5. 5. MBA Compliance Essentials℠: Fair Credit Reporting Act Resource Guide AUTHOR BIOGRAPHIES AND INFORMATION ABOUT THE FIRM n. or g Mitchel H. Kider is an attorney and author residing in the Washington, DC metropolitan area. He has been actively involved in the housing policy arena for 38 years. Currently, Mitch is the Chairman and Managing Partner of Weiner Brodsky Kider PC, a national law firm specializing in the representation of financial institutions, residential homebuilders, and real estate settlement service providers. In his 31 years as a practicing attorney, Mitch has represented banks, mortgage companies, homebuilders, credit card issuers, and other financial service companies in a broad range of regulatory, compliance, policy and litigation matters. As a litigator, Mitch has defended clients in more than 100 class action lawsuits in federal and state courts throughout the country. In addition, he represents his clients in investigative and enforcement matters before the United States Consumer Financial Protection Bureau, Department of Housing and Urban Development, the Department of Veterans Affairs, the Department of Justice, the Federal Trade Commission, Ginnie Mae, Fannie Mae, Freddie Mac, and various state and local regulatory authorities and Attorneys General offices. uc at io Mitch acts as outside General Counsel to smaller companies and special regulatory and litigation counsel to Fortune 500 companies. He is a frequent speaker on real estate finance and mortgage banking matters before trade associations and other industry groups, including the Mortgage Bankers Association (MBA), state and local mortgage bankers associations, the Real Estate Settlement Providers Council, Inc. (RESPRO), the National Association of Home Builders (NAHB), the Leading Builders of America, October Research, Thompson Reuters, and Building Champions. Mitch is frequently sought out by the national media for his expertise in real estate finance and mortgage banking. He is a Faculty Fellow of the Mortgage Bankers Association, and a former lecturer at the Learning Center for Real Estate Finance and the School of Mortgage Banking. ed Mitch is the author of six law books pertaining to residential mortgage finance and he has also written a number of articles on the subject. His most recent book, Consumer Protection and Mortgage Regulation Under Dodd-Frank (2012 Edition), was published by West/Thomson Reuters. ba Mitch is a member of a Housing Industry Advisory Council for the Residential Energy Services Network (RESNET). The Council’s role includes review of the RESNET Strategic Planning framework and the annual priorities of the organization. m Mitch received his undergraduate degree from the University of Wisconsin – Madison in 1978 and his law degree from Washington University School of Law in 1981. While in law school, Mitch was a law review editor and a research assistant to Daniel Mandelker the Howard A. Stamper Professor of Law and one of the nation’s leading legal authorities on land use, housing and environmental law. * * * Jim Milano is a Member of the law firm of Weiner Brodsky Kider PC. Jim focuses his practice on federal and state consumer financial services regulatory compliance, and transactional matters that affect consumer finance and mortgage companies, investors and the vendors that serve such entities. Jim is nationally recognized as one of the leading lawyers on reverse mortgage law. Jim currently serves as Outside General Counsel to the National Reverse Mortgage Lenders Association, and is a former Chairman of the Manufactured Housing Institute's Finance Lawyers Committee. Jim frequently publishes articles in journals and is a regular speaker at mortgage banking conferences and webinars. 4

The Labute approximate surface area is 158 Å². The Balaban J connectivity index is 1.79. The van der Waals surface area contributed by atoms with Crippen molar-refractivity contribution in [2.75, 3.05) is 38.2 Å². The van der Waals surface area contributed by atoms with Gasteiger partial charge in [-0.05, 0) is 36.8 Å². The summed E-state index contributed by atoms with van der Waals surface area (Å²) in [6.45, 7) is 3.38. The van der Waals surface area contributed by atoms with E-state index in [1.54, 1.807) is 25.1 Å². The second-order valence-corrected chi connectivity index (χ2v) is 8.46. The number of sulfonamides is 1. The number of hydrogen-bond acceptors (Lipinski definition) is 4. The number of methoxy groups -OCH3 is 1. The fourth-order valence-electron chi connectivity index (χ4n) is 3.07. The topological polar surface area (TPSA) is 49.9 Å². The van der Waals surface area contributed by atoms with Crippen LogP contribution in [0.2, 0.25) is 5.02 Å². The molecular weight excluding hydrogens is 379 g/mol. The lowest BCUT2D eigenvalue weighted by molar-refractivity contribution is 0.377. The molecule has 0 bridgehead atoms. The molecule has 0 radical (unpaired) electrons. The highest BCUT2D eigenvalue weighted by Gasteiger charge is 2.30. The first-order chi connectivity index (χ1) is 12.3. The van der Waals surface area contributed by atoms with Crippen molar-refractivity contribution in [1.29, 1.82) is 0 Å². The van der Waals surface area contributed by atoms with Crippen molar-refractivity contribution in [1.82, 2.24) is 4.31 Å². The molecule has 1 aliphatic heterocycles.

6. 6. MBA Compliance Essentials℠: Fair Credit Reporting Act Resource Guide Jim received several undergraduate degrees from Louisiana State University in 1983 and 1986, and his law degree from Louisiana State University in 1989, and an LL.M. from Emory University in 1991. Jim is licensed to practice law in the District of Columbia, Maryland and Virginia, as well as Georgia and Louisiana. Prior to joining Weiner Brodsky Kider in 2000, Jim worked as Corporate Counsel and General Counsel, starting in 1992, at several large consumer finance and mortgage banking companies. * * * n. or g Weiner Brodsky Kider PC is a Washington, D.C.-based firm with a national practice focused on compliance, regulatory, transactional and litigation matters related to financial services concerns. The firm represents a broad client base, from start-up businesses to Fortune 500 companies, throughout the United States. The firm concentrates its practice in consumer financial services and litigation. The firm also counsels clients with regard to corporate and trade association matters and assists clients in dealing with a variety of government agencies in connection with both compliance and transactional matters requiring regulatory approval. m ba ed uc at io Weiner Brodsky Kider's clients include financial institutions, mortgage banking companies, private equity firms, insurance companies, investment bankers, large municipalities, real estate developers, home builders, and trade associations. 5